Aperol owner Campari Group saw organic sales fall by 11.3% in the first half of 2020 due to on-trade restrictions in markets across the world as a result of the pandemic.
Total group sales reached €767.2 million (US$900m) during the first six months of 2020, down from €848.2m (US$995m) year-on-year, as a result of the impact of the Covid-19 crisis on the Italian firm. In May, the group reported a 5.3% fall in sales in the first quarter of 2020 due to the closure of bars and restaurants in Italy during the pandemic.
Campari said its performance was particularly hit during the second quarter as the majority of its on-trade-focused markets were impacted by Covid-19. The period was also the “the peak season for the high-margin and on-premise skewed apéritif business”, which the group previously expected to be “more impacted” during Q2.
Bob Kunze-Concewitz, CEO of Campari Group, said: “The half year 2020 can certainly be characterised as an extraordinary period, and the overall scenario in the short-term still appears to be uncertain with regards to the extent and timing of the economic recovery in the context of the gradual lifting of the restrictive measures.
“Nevertheless, we continue to experience solid consumption trends for our brands across key markets, although shipments are temporarily impacted by destocking, in particular, in the US market.”
Despite the weakness in the on-trade, Campari witnessed “strong brand sell-out momentum” in the off-trade across its key markets.
Geographically, the group’s Americas sales fell by 7.6%. Campari’s largest market, the US, dropped by 4.1% due to on-trade restrictions. In the US off-trade, the portfolio recorded 40.3% growth and “strong double-digit growth” for its core brands since lockdown, according to Nielsen figures. Jamaica declined by 8.9% and Canada grew by 9.6%.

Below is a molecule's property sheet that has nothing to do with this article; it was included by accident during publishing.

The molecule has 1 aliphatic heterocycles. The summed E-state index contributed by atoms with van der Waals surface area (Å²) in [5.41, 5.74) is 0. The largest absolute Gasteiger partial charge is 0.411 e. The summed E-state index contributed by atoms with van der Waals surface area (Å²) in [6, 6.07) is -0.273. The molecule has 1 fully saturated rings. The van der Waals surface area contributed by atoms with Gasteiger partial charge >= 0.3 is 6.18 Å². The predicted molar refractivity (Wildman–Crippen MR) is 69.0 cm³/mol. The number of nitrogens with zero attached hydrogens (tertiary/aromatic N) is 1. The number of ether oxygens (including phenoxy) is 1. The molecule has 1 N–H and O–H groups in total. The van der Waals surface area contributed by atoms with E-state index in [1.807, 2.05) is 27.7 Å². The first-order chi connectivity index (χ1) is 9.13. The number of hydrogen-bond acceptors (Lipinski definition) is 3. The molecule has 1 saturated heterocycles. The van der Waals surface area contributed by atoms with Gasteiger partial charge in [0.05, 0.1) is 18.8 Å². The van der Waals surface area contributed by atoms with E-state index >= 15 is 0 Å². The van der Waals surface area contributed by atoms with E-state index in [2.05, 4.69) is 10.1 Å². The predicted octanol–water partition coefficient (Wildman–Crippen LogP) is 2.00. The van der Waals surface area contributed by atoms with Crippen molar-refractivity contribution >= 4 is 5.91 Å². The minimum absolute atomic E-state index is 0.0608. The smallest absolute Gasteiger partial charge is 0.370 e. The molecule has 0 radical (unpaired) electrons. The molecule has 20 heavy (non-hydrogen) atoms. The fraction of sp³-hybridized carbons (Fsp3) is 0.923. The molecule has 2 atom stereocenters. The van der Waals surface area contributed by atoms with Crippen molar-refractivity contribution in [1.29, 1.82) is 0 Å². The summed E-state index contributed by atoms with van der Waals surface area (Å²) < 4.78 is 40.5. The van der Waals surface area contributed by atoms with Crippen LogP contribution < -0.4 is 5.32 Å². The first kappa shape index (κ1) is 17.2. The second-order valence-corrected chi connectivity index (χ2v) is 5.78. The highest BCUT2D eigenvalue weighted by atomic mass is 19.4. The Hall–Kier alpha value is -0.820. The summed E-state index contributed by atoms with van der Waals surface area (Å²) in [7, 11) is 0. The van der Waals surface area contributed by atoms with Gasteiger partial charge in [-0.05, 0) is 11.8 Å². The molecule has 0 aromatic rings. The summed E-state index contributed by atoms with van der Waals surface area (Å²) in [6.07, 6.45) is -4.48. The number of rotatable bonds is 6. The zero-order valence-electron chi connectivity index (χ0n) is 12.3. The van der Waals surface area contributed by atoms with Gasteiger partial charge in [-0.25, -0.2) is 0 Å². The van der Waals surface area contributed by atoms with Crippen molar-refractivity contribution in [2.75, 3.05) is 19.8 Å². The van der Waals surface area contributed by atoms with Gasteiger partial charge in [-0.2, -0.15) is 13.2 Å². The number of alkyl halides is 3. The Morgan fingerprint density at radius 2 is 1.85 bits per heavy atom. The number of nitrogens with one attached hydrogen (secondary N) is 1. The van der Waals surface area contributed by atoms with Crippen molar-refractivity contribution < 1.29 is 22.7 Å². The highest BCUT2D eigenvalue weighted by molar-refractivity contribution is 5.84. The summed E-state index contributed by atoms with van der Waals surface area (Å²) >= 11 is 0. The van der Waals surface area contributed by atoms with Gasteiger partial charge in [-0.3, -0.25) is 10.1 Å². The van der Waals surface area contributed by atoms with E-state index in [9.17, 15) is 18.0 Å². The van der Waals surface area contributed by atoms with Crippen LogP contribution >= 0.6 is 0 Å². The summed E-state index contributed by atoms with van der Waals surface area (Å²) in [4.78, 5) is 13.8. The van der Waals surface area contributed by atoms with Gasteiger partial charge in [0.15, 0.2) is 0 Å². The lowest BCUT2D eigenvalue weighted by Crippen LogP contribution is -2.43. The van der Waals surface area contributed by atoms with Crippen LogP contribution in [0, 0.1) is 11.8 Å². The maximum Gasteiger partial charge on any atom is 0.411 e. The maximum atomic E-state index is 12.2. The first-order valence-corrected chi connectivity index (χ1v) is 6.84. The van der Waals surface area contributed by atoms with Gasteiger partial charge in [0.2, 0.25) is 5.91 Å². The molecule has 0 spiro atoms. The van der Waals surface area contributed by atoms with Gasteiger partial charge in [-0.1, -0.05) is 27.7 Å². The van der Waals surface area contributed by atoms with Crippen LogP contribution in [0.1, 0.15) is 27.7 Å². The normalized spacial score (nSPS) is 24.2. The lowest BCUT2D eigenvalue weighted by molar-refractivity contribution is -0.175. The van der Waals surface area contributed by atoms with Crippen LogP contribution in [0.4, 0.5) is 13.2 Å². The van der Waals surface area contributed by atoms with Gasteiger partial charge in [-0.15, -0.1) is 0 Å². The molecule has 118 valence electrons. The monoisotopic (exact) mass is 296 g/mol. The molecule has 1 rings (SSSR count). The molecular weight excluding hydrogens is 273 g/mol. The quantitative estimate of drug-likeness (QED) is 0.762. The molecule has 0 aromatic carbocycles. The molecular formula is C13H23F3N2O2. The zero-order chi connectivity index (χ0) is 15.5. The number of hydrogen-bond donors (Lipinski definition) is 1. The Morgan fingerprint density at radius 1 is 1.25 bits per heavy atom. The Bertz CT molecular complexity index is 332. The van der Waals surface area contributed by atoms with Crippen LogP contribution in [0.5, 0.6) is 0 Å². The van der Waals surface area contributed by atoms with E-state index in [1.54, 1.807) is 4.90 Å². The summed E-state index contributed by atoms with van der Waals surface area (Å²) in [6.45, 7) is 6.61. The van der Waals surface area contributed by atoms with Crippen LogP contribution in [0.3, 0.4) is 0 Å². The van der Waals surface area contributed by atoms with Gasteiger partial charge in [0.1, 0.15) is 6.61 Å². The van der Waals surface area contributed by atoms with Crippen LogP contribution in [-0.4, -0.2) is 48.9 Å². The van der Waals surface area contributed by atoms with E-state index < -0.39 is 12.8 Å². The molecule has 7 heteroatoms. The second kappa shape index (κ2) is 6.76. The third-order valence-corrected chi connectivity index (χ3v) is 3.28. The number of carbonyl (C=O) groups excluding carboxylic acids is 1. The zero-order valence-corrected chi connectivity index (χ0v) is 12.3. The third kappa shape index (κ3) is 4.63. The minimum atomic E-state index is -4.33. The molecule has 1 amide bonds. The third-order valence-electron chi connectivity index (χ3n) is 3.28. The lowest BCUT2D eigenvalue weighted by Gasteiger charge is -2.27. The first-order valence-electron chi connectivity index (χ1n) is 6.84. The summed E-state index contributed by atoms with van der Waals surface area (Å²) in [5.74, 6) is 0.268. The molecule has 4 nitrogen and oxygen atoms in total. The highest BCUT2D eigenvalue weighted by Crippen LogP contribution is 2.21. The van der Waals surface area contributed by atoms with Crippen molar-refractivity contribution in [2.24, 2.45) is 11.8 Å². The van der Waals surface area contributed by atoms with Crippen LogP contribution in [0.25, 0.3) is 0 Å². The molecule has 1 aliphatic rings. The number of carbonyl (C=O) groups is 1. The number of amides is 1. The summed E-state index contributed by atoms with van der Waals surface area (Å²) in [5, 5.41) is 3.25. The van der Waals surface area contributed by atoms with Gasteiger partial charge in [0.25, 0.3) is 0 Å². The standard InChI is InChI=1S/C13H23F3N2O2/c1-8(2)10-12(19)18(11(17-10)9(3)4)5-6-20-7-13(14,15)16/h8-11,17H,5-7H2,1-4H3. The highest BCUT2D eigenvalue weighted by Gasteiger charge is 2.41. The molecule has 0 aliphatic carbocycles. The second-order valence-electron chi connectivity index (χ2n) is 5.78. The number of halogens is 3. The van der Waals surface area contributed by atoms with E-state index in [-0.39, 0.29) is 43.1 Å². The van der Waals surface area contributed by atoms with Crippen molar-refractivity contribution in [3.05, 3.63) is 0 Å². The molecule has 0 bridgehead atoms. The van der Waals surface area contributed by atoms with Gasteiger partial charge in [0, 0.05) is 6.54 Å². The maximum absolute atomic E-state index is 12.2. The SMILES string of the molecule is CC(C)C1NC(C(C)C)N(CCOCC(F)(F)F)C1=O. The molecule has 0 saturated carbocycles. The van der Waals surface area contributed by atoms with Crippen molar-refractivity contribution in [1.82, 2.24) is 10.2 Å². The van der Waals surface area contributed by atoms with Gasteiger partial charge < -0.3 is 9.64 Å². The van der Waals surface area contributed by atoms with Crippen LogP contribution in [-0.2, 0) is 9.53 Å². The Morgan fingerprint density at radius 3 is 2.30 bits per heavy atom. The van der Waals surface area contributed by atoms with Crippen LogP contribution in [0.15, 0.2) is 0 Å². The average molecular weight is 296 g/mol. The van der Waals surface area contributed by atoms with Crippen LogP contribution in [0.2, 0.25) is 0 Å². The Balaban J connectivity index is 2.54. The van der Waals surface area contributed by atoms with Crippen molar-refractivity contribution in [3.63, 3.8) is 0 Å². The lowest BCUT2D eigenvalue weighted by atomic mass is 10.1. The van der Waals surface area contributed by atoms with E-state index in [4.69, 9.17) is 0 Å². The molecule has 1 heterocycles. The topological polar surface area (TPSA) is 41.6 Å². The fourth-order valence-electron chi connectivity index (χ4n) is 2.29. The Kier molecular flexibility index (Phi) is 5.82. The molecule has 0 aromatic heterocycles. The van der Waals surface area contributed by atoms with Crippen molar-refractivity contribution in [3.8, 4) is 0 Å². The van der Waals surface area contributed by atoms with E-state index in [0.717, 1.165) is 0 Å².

Sales in Southern Europe, Middle East and Africa declined by 32.8%, due to the full closure of the on-trade in Italy, which fell by 33.1%. Global travel retail dropped by 60.7% and Spain fell by 49.3%. France was “flattish” with a positive Q2 performance, boosted by destocking in the first quarter ahead of a route-to-market change.
North, Central and Eastern Europe recorded an organic sales growth of 5.9% with Germany growing by 3.4% due to an “acceleration” in Q2. In the UK sales grew by 36.2%, boosted by the off-trade and e-commerce channels during the nation’s lockdown period. Russia rose by 19.2%.
Sales in Asia Pacific increased by 7.1%, boosted by “strong growth” in Australia. China grew by 26.2% and Japan registered a 48.6% decline.
Looking across its portfolio, Aperol and Campari were “strongly impacted”by Covid-19, falling by 11.6% and 10.6% respectively. Grand Marnier liqueur fell by 9.7%, while Skyy vodka declined by 16.5%. Wild Turkey Bourbon dropped by 7.7% and the group’s Jamaican rum portfolio rose by 4.8%, boosted by the US, Jamaica, the UK and Canada.
The group’s regional priority brands dropped by 11.5% due to Cinzano vermouth, Glen Grant Scotch whisky, the Averna and Braulio bitters brands and Bulldog gin. Local priority brands declined by 13.1%.
Last month, Campari Group signed an agreement to acquire a 49% share in Italian e-commerce alcohol platform Tannico for €23.4m (US$26.5m).
Kunce-Concewitz added: “While we will continue to undertake all the necessary actions to contain the effects of the pandemic on the business in the short-term, we remain focused on pursuing our long-term strategy, via the acceleration of our programmes in digital transformation and e-commerce, remaining focused on our M&A strategy and leveraging the strength and resilience of our brands and organisation for future profitable growth.”
Looking to the rest of the year, Campari expects the negative impact to “lessen with the gradual lifting of the restrictive measures across markets”. The firm also expects shipments to “progressively catch up with the positive sell-out trends once the destocking activities are completed at wholesaler level”.